The only good inexpensive cure is an aftermarket exhaust pipe. Aftermarket pipes for that Shadow can cost as little as $300.00. Much easier to live with! Some aftermarket exhausts use fiberglass packing and are rebuildable. The big trouble with all aftermarket, non stock mufflers is that the engine you put them on may or may not run right. If they put out a jet kit for your engine, things may be OK. If not, you will need to look at the Carburetor tuning page Here. One thing you might consider. The louder the pipe, the better the odds are that you will have to rejet the carburetor(s). That is just what I have observed. No scientific proof for that. Just my opinion.
If it is just the muffler that is rusted out you can sometimes get a slip on muffler. Super Trapp sells a 3" and 4" diameter muffler that is adjustable. You add plates to the end of the pipe. More plates mean less back pressure and more sound. Less plates less sound and more back pressure. You can tune the pipe to your engine. These work good for dirt bikes because the plates also act as spark arrestors. You need a spark arrestor anytime you ride off road. Spark arrestors stop carbon particles that have a diameter greater than 0.023". This prevents exhaust sparks from starting fires. The Super Trapp also has replaceable fiberglass packing to quiet the exhaust note. As of 2007 prices are in the $150.00-200.00 range.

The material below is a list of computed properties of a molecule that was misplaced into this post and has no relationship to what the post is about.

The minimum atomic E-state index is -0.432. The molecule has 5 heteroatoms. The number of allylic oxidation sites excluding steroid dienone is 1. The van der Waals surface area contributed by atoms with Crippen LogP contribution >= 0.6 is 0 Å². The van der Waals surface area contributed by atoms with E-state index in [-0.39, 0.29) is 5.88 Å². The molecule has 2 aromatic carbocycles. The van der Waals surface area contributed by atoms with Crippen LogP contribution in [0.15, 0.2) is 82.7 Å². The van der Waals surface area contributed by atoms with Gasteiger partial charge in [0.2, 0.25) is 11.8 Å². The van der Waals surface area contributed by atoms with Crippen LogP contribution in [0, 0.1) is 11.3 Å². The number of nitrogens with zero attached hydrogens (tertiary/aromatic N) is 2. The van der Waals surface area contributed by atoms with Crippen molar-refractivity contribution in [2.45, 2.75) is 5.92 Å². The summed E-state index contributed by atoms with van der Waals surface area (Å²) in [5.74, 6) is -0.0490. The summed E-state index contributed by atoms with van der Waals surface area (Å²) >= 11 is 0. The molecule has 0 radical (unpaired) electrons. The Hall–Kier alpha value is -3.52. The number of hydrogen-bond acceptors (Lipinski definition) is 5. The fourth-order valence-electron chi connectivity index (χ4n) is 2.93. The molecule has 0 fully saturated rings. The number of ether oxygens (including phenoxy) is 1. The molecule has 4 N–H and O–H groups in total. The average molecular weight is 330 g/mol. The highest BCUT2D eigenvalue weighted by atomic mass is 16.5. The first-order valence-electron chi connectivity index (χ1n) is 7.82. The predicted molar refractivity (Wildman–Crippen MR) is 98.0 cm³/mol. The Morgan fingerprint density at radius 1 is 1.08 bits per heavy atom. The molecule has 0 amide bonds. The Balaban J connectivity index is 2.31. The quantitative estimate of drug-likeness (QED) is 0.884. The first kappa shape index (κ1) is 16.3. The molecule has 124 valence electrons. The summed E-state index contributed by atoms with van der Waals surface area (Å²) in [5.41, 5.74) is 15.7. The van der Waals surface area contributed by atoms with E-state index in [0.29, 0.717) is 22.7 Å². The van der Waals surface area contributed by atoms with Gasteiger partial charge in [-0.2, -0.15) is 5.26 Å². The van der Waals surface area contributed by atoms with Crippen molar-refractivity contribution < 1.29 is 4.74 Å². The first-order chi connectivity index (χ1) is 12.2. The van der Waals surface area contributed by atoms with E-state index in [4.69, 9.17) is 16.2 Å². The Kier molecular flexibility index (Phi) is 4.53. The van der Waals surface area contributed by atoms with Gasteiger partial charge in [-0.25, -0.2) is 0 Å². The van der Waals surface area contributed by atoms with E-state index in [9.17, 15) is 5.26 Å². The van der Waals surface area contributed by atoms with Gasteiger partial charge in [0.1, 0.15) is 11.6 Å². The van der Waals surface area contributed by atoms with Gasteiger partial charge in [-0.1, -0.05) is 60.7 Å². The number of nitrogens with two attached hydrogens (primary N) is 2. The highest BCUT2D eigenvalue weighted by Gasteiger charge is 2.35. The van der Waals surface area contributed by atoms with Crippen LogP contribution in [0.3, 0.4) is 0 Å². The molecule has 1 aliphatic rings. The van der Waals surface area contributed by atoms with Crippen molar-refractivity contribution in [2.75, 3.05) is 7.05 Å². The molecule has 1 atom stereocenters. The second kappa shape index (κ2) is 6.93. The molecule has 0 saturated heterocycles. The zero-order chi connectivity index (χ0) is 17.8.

The cheapest cure is to repair the pipe you have. This may or may not be a good idea. Once a pipe rusts through it usually rusts through in a lot of places. The problem is that the chrome covers a multitude of rust holes. Old car muffler repair guys like to take a big pair of slip joint pliers and try to crush the exhaust pipe. They try all over the pipe and if they can make that exhaust pipe crush in any one place they replace the pipe. Your pipe is chromed so use padding on the jaws of the pliers. If you find a weak spot or already have a hole you can take a piece of thick sheet metal and braze or weld a patch on. They sell a kind of fiberglass muffler tape which can be wrapped around the pipe sealing the hole. This is very gross and ugly but it is cheap and just might get you through one more riding season.
Bottom line? You have three choices. From expensive to cheap.